Besides the occasional bizarre conversation, our relationship has been nothing but normal ‚ no action-packed adventures or jet-setting weekends. Just normal. It has been the most amazing normal, though. Waking up every morning next to her is a feeling I wouldn't trade anything for. It's not always been easy, but it has been simple. We have each other and that's it. When we hit a rough spot, we find a way through it together. No 'ifs, ands or buts' about it.
In the beginning, it was somewhat...chaotic. We worked together in one of those large office buildings downtown where the entire floor was nothing but fluorescent lights and cubicles and the mandatory water cooler. Our cubicles were on the same aisle, although at opposite ends. If I pushed my chair back far enough and leaned backwards, I could see her. Do I need to tell you that I flipped out of my chair on several occasions trying to catch a glimpse of her? I'd be thinking about her and I'd start to lean back and the next thing I knew, I was grabbing for the side of the cubicle. The two guys who sat on either side of me thought I was nuts. They were right. I was. I've settled down so much since then.
I don't know what it was about her that drew me to her, but I was the proverbial moth and she was the flame. We were both quite shy and I think that it took me two months of hanging around the water cooler before I even said hello.
I can't tell you how I berated myself for my attraction to her. I had sworn off wine, women and song for forever. I thought that was a good thing. I couldn't sing. Wine gave me a headache. And women...don't get me started. And yes, I realize I'm one.
Truth be told, I was tired and I was angry. I had a series of bad relationships. I was tired of all the bullshit ‚ the emotional dramas, the games, the stuff that just drains the life out of me, but seems to energize my opponent...er, partner. Weren't people supposed to mature as they got older? Isn't that how it's supposed to work? Clearly, someone had failed to tell the people I went out with and I was very angry at whoever that someone was.
I don't feel that anger anymore. We have a wonderfully mature relationship and we can also act like kids.
She glanced up again. "I suppose your brain is really hurting."
It's a long-standing joke between us. Each of us is prone, on occasion, to these stream of consciousness brain dumps. The only problem is it tends to make the other one wish she was unconscious. We've always done that.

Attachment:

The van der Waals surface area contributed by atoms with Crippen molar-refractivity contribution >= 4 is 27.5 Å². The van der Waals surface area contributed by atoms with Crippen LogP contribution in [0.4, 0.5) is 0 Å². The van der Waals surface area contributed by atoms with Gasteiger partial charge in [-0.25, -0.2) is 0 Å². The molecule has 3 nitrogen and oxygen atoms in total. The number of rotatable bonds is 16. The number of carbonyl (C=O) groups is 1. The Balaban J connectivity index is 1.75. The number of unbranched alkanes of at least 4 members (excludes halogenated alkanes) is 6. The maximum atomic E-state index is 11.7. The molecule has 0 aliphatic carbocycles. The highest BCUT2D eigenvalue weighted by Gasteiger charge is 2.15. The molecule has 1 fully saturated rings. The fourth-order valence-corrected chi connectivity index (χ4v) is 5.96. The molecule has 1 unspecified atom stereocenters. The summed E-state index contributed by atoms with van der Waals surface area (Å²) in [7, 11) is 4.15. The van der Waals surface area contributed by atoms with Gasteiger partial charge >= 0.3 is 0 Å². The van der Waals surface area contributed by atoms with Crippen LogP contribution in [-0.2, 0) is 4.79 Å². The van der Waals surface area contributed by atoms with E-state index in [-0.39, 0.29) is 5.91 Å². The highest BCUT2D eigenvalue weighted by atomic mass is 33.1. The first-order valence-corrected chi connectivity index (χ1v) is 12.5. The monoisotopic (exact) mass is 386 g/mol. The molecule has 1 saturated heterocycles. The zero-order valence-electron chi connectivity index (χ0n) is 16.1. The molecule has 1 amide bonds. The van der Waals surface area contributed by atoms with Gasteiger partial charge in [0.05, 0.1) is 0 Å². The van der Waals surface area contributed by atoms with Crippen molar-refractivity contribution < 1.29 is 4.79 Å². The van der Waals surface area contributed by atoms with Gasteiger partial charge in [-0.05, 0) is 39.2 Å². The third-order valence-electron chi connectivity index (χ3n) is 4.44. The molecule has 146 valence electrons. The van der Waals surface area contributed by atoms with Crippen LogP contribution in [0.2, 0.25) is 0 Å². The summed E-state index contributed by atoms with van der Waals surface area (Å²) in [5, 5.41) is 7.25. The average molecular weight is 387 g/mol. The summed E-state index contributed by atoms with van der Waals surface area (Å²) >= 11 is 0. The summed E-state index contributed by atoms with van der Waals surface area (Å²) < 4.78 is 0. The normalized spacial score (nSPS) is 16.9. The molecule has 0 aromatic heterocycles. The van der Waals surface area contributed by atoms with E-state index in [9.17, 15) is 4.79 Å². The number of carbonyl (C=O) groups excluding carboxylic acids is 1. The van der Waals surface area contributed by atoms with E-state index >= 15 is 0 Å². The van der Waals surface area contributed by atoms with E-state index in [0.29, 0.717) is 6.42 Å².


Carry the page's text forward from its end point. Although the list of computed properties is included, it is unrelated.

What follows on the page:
I can't tell you how grateful I am that I found her at the time and place that I did. Despite having sworn off women and spending thousands of dollars on hundreds of hours of therapy, I found myself falling out of my chair on a regular basis trying to catch a glimpse of someone I didn't even know. It was like I had regressed to that age in grammar school where little boys show off to impress the little girls. Except I wasn't a little boy and she wasn't a little girl. She was a big girl that made my palms sweat and I couldn't think of a damned thing to do to impress her. If I had met her before I had spent all that money, I wouldn't have known how to make it work. What a loss that would have been for me.
I finally mustered up the courage to talk to her during breaks. She was very reserved, cautious even. You'd never know that now. Well, maybe you would. She's still a little reserved around people she's not comfortable with. Me, I turn into a Chatty Cathy doll. I can't stop talking. She gets quiet. But she's not quiet around me. That's one of the things I love about her. Her little Sunday morning diatribes can be quite entertaining.
I could tell early on that she didn't quite know how to take me. I knew that she was a lesbian because I happened to have met the friend of a friend of an ex-girlfriend of hers who mentioned that she worked at the same place I did. But that's not something that you can really come right out and say, can you? "Hi, how are you? By the way, I know this girl Kathie who knows this girl Karen who knows this girl Michele who knows you. Hang around the water cooler a lot?" I got the puzzled look from her quite a few times in the beginning ‚ Does she or doesn't she know about me?
It's so hard to know what to say and do in the beginning. I decided that I would take a novel approach to this...whatever it was. I'd see if I actually liked her before attempting to embark on a romantic relationship with her. I drove my therapist and myself crazy those first few months.
"It's just your hormones talking. You don't have to listen. Relax. Give it some time." I hated when my therapist would say that, but now I am forever grateful for those words. I'd take a deep breath and suck it up for another week. Eventually, my hormones did calm down and we developed a wonderful friendship. I found out that she had quite a sense of humor. She was well read. We could banter about different subjects and it was...easy and comfortable. I woke up one morning and realized that I liked her. I genuinely liked her. I don't know why I was so surprised.
"You're falling in love." That was my therapist's grand pronouncement on the subject.
"Oh, please. I've been in plenty of relationships. I know what love is."
I thought therapists weren't supposed to show surprise. Or laugh. Apparently mine had missed those little lessons in therapy class. "You've been in lust plenty of times, I'll grant you that. But all of those women...you wouldn't have been friends with them had it not been for the hormonal attraction. No, this is the first time you've been in love."
The truth of her statement hit me like a sledgehammer. I was vaguely aware of my jaw dropping. "But...." The words died on my lips. There was nothing to protest, no need to defend myself. She had spoken the truth. I hate that. I spent the next week coming up with all kinds of arguments that would prove her wrong in my next session. Every argument had a fatal flaw. I wisely chose not to bring it up again. But it had made me think a great deal and I suppose that was one of her motivations behind telling me.